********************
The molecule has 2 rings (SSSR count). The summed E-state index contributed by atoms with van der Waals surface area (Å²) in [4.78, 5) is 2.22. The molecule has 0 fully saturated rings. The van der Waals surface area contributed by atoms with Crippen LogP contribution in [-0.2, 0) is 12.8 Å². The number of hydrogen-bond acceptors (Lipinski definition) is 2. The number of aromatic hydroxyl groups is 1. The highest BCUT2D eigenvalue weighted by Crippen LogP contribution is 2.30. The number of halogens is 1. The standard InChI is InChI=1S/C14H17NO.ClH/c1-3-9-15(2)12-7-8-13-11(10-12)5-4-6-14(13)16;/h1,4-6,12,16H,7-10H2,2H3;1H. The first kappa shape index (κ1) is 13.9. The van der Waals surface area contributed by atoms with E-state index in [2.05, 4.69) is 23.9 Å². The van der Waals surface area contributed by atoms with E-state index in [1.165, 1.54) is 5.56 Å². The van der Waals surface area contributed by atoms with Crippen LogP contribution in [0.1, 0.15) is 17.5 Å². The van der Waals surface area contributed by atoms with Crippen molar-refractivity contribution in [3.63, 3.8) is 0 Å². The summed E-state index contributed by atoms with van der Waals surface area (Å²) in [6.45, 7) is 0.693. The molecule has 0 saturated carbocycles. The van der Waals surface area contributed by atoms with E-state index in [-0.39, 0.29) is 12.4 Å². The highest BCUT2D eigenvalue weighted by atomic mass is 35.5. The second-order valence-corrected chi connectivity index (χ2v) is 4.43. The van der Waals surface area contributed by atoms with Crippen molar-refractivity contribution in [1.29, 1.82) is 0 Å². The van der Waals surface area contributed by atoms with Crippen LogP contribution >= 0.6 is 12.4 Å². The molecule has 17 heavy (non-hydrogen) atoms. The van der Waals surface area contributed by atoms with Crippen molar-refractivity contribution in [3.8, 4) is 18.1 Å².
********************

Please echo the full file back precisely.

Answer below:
The molecule has 2 rings (SSSR count). The summed E-state index contributed by atoms with van der Waals surface area (Å²) in [4.78, 5) is 2.22. The molecule has 0 fully saturated rings. The van der Waals surface area contributed by atoms with Crippen LogP contribution in [-0.2, 0) is 12.8 Å². The number of hydrogen-bond acceptors (Lipinski definition) is 2. The number of aromatic hydroxyl groups is 1. The highest BCUT2D eigenvalue weighted by Crippen LogP contribution is 2.30. The number of halogens is 1. The standard InChI is InChI=1S/C14H17NO.ClH/c1-3-9-15(2)12-7-8-13-11(10-12)5-4-6-14(13)16;/h1,4-6,12,16H,7-10H2,2H3;1H. The first kappa shape index (κ1) is 13.9. The van der Waals surface area contributed by atoms with E-state index in [2.05, 4.69) is 23.9 Å². The van der Waals surface area contributed by atoms with E-state index in [1.165, 1.54) is 5.56 Å². The van der Waals surface area contributed by atoms with Crippen LogP contribution in [0.1, 0.15) is 17.5 Å². The van der Waals surface area contributed by atoms with Crippen molar-refractivity contribution in [3.63, 3.8) is 0 Å². The summed E-state index contributed by atoms with van der Waals surface area (Å²) in [6.45, 7) is 0.693. The molecule has 0 saturated carbocycles. The van der Waals surface area contributed by atoms with E-state index in [-0.39, 0.29) is 12.4 Å². The highest BCUT2D eigenvalue weighted by atomic mass is 35.5. The second-order valence-corrected chi connectivity index (χ2v) is 4.43. The van der Waals surface area contributed by atoms with Crippen molar-refractivity contribution in [1.29, 1.82) is 0 Å². The van der Waals surface area contributed by atoms with Crippen LogP contribution >= 0.6 is 12.4 Å². The molecule has 17 heavy (non-hydrogen) atoms. The van der Waals surface area contributed by atoms with Crippen molar-refractivity contribution in [3.8, 4) is 18.1 Å².